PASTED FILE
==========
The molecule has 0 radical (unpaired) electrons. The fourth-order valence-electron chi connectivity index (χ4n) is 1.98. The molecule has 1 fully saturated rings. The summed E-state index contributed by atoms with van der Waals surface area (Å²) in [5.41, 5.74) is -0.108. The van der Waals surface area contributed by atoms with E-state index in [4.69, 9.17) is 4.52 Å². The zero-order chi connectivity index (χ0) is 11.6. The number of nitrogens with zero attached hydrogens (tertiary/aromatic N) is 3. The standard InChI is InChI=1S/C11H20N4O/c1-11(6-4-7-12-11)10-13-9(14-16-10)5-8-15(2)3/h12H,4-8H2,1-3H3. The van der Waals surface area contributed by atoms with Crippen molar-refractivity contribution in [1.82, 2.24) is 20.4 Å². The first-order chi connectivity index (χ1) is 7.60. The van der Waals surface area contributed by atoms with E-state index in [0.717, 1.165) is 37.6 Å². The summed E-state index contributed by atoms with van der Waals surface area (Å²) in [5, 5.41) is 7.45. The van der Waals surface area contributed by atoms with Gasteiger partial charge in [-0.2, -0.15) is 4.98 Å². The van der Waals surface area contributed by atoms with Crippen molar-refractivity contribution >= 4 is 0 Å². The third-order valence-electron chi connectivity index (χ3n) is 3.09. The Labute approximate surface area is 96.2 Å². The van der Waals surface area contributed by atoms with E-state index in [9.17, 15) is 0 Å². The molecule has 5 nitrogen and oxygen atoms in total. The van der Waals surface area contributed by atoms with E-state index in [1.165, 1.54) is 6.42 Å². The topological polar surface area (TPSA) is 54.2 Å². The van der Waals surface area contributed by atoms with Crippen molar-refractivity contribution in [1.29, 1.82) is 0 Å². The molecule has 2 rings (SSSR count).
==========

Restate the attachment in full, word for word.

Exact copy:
The molecule has 0 radical (unpaired) electrons. The fourth-order valence-electron chi connectivity index (χ4n) is 1.98. The molecule has 1 fully saturated rings. The summed E-state index contributed by atoms with van der Waals surface area (Å²) in [5.41, 5.74) is -0.108. The van der Waals surface area contributed by atoms with E-state index in [4.69, 9.17) is 4.52 Å². The zero-order chi connectivity index (χ0) is 11.6. The number of nitrogens with zero attached hydrogens (tertiary/aromatic N) is 3. The standard InChI is InChI=1S/C11H20N4O/c1-11(6-4-7-12-11)10-13-9(14-16-10)5-8-15(2)3/h12H,4-8H2,1-3H3. The van der Waals surface area contributed by atoms with Crippen molar-refractivity contribution in [1.82, 2.24) is 20.4 Å². The first-order chi connectivity index (χ1) is 7.60. The van der Waals surface area contributed by atoms with E-state index in [0.717, 1.165) is 37.6 Å². The summed E-state index contributed by atoms with van der Waals surface area (Å²) in [5, 5.41) is 7.45. The van der Waals surface area contributed by atoms with Gasteiger partial charge in [-0.2, -0.15) is 4.98 Å². The van der Waals surface area contributed by atoms with Crippen molar-refractivity contribution >= 4 is 0 Å². The third-order valence-electron chi connectivity index (χ3n) is 3.09. The Labute approximate surface area is 96.2 Å². The van der Waals surface area contributed by atoms with E-state index in [9.17, 15) is 0 Å². The molecule has 5 nitrogen and oxygen atoms in total. The van der Waals surface area contributed by atoms with E-state index in [1.165, 1.54) is 6.42 Å². The topological polar surface area (TPSA) is 54.2 Å². The van der Waals surface area contributed by atoms with Crippen molar-refractivity contribution in [1.29, 1.82) is 0 Å². The molecule has 2 rings (SSSR count).